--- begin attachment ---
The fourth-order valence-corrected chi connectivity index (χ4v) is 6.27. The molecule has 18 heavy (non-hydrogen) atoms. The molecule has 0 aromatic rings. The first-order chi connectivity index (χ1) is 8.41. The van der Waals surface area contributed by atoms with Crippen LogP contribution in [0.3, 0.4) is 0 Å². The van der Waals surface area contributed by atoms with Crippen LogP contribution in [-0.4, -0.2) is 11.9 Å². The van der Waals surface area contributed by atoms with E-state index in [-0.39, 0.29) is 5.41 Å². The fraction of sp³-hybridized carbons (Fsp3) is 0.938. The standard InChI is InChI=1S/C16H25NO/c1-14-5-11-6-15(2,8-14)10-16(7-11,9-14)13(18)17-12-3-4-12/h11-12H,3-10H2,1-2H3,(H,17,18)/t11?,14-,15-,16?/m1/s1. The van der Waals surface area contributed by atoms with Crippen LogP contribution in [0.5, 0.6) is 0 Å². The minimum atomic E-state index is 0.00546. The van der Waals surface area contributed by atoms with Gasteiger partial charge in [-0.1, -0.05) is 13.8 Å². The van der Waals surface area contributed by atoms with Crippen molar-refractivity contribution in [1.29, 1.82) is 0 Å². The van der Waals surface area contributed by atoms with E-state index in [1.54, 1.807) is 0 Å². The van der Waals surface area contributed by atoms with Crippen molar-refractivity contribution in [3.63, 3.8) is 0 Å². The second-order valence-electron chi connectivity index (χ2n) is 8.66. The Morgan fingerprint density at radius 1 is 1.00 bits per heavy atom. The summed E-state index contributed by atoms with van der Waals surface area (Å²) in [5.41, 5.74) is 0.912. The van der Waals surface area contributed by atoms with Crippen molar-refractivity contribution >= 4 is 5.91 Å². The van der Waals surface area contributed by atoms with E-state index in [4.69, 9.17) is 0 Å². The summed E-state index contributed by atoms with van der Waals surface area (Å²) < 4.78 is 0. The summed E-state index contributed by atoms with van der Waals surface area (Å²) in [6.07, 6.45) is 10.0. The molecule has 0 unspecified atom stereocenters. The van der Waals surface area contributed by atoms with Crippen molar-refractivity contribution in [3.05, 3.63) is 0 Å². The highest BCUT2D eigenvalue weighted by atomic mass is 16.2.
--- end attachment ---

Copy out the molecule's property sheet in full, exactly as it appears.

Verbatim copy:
The fourth-order valence-corrected chi connectivity index (χ4v) is 6.27. The molecule has 18 heavy (non-hydrogen) atoms. The molecule has 0 aromatic rings. The first-order chi connectivity index (χ1) is 8.41. The van der Waals surface area contributed by atoms with Crippen LogP contribution in [0.3, 0.4) is 0 Å². The van der Waals surface area contributed by atoms with Crippen LogP contribution in [-0.4, -0.2) is 11.9 Å². The van der Waals surface area contributed by atoms with E-state index in [-0.39, 0.29) is 5.41 Å². The fraction of sp³-hybridized carbons (Fsp3) is 0.938. The standard InChI is InChI=1S/C16H25NO/c1-14-5-11-6-15(2,8-14)10-16(7-11,9-14)13(18)17-12-3-4-12/h11-12H,3-10H2,1-2H3,(H,17,18)/t11?,14-,15-,16?/m1/s1. The van der Waals surface area contributed by atoms with Crippen LogP contribution in [0.5, 0.6) is 0 Å². The minimum atomic E-state index is 0.00546. The van der Waals surface area contributed by atoms with Gasteiger partial charge in [-0.1, -0.05) is 13.8 Å². The van der Waals surface area contributed by atoms with Crippen molar-refractivity contribution in [1.29, 1.82) is 0 Å². The van der Waals surface area contributed by atoms with E-state index in [1.54, 1.807) is 0 Å². The van der Waals surface area contributed by atoms with Crippen molar-refractivity contribution in [3.63, 3.8) is 0 Å². The second-order valence-electron chi connectivity index (χ2n) is 8.66. The Morgan fingerprint density at radius 1 is 1.00 bits per heavy atom. The summed E-state index contributed by atoms with van der Waals surface area (Å²) in [5.41, 5.74) is 0.912. The van der Waals surface area contributed by atoms with Crippen molar-refractivity contribution >= 4 is 5.91 Å². The van der Waals surface area contributed by atoms with E-state index in [4.69, 9.17) is 0 Å². The summed E-state index contributed by atoms with van der Waals surface area (Å²) < 4.78 is 0. The summed E-state index contributed by atoms with van der Waals surface area (Å²) in [6.07, 6.45) is 10.0. The molecule has 0 unspecified atom stereocenters. The van der Waals surface area contributed by atoms with Crippen molar-refractivity contribution in [3.05, 3.63) is 0 Å². The highest BCUT2D eigenvalue weighted by atomic mass is 16.2.